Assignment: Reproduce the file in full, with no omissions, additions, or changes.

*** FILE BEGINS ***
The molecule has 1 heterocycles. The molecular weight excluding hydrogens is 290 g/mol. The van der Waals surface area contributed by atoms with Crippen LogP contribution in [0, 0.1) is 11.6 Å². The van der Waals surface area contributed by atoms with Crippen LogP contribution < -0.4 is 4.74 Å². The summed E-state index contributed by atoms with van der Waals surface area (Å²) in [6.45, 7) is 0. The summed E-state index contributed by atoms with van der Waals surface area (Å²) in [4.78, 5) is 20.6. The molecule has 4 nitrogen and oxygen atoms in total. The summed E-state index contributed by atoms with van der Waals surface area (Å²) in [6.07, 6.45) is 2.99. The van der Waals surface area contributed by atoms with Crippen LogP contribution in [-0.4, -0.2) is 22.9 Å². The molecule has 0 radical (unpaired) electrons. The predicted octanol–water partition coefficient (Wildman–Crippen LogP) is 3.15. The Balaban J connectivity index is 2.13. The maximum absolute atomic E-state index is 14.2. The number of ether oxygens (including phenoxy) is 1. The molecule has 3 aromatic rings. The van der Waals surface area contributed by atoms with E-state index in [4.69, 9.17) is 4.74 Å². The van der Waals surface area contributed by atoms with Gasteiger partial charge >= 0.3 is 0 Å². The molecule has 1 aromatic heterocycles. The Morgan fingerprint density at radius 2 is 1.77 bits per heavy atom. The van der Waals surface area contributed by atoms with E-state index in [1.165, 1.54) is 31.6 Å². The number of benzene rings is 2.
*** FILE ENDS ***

The molecule has 1 heterocycles. The molecular weight excluding hydrogens is 290 g/mol. The van der Waals surface area contributed by atoms with Crippen LogP contribution in [0, 0.1) is 11.6 Å². The van der Waals surface area contributed by atoms with Crippen LogP contribution < -0.4 is 4.74 Å². The summed E-state index contributed by atoms with van der Waals surface area (Å²) in [6.45, 7) is 0. The summed E-state index contributed by atoms with van der Waals surface area (Å²) in [4.78, 5) is 20.6. The molecule has 4 nitrogen and oxygen atoms in total. The summed E-state index contributed by atoms with van der Waals surface area (Å²) in [6.07, 6.45) is 2.99. The van der Waals surface area contributed by atoms with Crippen LogP contribution in [-0.4, -0.2) is 22.9 Å². The molecule has 0 radical (unpaired) electrons. The predicted octanol–water partition coefficient (Wildman–Crippen LogP) is 3.15. The Balaban J connectivity index is 2.13. The maximum absolute atomic E-state index is 14.2. The number of ether oxygens (including phenoxy) is 1. The molecule has 3 aromatic rings. The van der Waals surface area contributed by atoms with E-state index in [4.69, 9.17) is 4.74 Å². The van der Waals surface area contributed by atoms with Gasteiger partial charge >= 0.3 is 0 Å². The molecule has 1 aromatic heterocycles. The Morgan fingerprint density at radius 2 is 1.77 bits per heavy atom. The van der Waals surface area contributed by atoms with E-state index in [1.165, 1.54) is 31.6 Å². The number of benzene rings is 2.